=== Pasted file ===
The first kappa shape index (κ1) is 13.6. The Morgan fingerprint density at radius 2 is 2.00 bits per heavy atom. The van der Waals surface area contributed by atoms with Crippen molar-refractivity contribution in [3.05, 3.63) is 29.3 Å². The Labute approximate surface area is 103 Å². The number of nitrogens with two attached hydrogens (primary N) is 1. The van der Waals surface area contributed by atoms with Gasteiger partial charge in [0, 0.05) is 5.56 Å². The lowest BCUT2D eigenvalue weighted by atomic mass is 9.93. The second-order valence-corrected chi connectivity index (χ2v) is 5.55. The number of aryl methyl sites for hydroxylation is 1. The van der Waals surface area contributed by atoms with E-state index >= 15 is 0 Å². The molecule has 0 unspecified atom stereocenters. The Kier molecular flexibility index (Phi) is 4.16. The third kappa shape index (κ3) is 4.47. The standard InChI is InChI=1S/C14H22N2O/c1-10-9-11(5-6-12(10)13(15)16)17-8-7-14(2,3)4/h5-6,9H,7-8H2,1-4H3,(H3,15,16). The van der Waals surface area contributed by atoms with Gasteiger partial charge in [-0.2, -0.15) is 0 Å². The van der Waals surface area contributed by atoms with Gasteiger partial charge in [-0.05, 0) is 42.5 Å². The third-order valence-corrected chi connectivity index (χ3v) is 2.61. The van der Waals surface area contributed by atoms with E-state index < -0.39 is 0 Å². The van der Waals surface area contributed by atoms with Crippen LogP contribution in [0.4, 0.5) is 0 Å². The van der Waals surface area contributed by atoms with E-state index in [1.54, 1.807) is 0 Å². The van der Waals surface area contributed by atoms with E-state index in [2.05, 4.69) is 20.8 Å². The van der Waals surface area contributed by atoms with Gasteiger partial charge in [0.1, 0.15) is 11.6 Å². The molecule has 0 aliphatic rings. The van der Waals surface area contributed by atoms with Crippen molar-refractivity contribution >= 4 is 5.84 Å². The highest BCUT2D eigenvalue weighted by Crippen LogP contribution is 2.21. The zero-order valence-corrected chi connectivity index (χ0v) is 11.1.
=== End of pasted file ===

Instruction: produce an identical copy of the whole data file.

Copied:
The first kappa shape index (κ1) is 13.6. The Morgan fingerprint density at radius 2 is 2.00 bits per heavy atom. The van der Waals surface area contributed by atoms with Crippen molar-refractivity contribution in [3.05, 3.63) is 29.3 Å². The Labute approximate surface area is 103 Å². The number of nitrogens with two attached hydrogens (primary N) is 1. The van der Waals surface area contributed by atoms with Gasteiger partial charge in [0, 0.05) is 5.56 Å². The lowest BCUT2D eigenvalue weighted by atomic mass is 9.93. The second-order valence-corrected chi connectivity index (χ2v) is 5.55. The number of aryl methyl sites for hydroxylation is 1. The van der Waals surface area contributed by atoms with E-state index >= 15 is 0 Å². The molecule has 0 unspecified atom stereocenters. The Kier molecular flexibility index (Phi) is 4.16. The third kappa shape index (κ3) is 4.47. The standard InChI is InChI=1S/C14H22N2O/c1-10-9-11(5-6-12(10)13(15)16)17-8-7-14(2,3)4/h5-6,9H,7-8H2,1-4H3,(H3,15,16). The van der Waals surface area contributed by atoms with Gasteiger partial charge in [-0.2, -0.15) is 0 Å². The van der Waals surface area contributed by atoms with Gasteiger partial charge in [-0.05, 0) is 42.5 Å². The third-order valence-corrected chi connectivity index (χ3v) is 2.61. The van der Waals surface area contributed by atoms with E-state index < -0.39 is 0 Å². The van der Waals surface area contributed by atoms with Crippen LogP contribution in [0.4, 0.5) is 0 Å². The van der Waals surface area contributed by atoms with E-state index in [1.54, 1.807) is 0 Å². The van der Waals surface area contributed by atoms with E-state index in [2.05, 4.69) is 20.8 Å². The van der Waals surface area contributed by atoms with Gasteiger partial charge in [0.1, 0.15) is 11.6 Å². The molecule has 0 aliphatic rings. The van der Waals surface area contributed by atoms with Crippen molar-refractivity contribution >= 4 is 5.84 Å². The highest BCUT2D eigenvalue weighted by Crippen LogP contribution is 2.21. The zero-order valence-corrected chi connectivity index (χ0v) is 11.1.